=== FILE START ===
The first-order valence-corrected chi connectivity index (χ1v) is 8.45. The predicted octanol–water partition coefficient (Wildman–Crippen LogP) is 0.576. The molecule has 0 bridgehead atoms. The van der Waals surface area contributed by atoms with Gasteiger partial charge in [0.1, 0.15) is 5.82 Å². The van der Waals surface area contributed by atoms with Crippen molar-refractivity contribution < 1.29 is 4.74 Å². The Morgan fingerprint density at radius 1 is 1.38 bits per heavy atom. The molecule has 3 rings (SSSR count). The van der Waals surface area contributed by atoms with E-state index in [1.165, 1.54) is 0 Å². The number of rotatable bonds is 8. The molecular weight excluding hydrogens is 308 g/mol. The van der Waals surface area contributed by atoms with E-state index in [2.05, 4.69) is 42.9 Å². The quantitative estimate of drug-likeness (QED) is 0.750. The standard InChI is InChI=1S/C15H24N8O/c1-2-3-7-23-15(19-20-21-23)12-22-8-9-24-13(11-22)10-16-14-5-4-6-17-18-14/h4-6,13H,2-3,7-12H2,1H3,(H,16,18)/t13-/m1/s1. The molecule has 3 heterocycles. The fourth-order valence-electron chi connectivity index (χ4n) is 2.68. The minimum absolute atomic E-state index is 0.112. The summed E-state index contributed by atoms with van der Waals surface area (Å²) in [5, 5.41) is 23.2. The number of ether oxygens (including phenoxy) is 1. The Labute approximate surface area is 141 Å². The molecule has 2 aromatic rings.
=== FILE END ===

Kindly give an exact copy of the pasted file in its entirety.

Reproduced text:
The first-order valence-corrected chi connectivity index (χ1v) is 8.45. The predicted octanol–water partition coefficient (Wildman–Crippen LogP) is 0.576. The molecule has 0 bridgehead atoms. The van der Waals surface area contributed by atoms with Gasteiger partial charge in [0.1, 0.15) is 5.82 Å². The van der Waals surface area contributed by atoms with Crippen molar-refractivity contribution < 1.29 is 4.74 Å². The Morgan fingerprint density at radius 1 is 1.38 bits per heavy atom. The molecule has 3 rings (SSSR count). The van der Waals surface area contributed by atoms with E-state index in [1.165, 1.54) is 0 Å². The number of rotatable bonds is 8. The molecular weight excluding hydrogens is 308 g/mol. The van der Waals surface area contributed by atoms with E-state index in [2.05, 4.69) is 42.9 Å². The quantitative estimate of drug-likeness (QED) is 0.750. The standard InChI is InChI=1S/C15H24N8O/c1-2-3-7-23-15(19-20-21-23)12-22-8-9-24-13(11-22)10-16-14-5-4-6-17-18-14/h4-6,13H,2-3,7-12H2,1H3,(H,16,18)/t13-/m1/s1. The molecule has 3 heterocycles. The fourth-order valence-electron chi connectivity index (χ4n) is 2.68. The minimum absolute atomic E-state index is 0.112. The summed E-state index contributed by atoms with van der Waals surface area (Å²) in [5, 5.41) is 23.2. The number of ether oxygens (including phenoxy) is 1. The Labute approximate surface area is 141 Å². The molecule has 2 aromatic rings.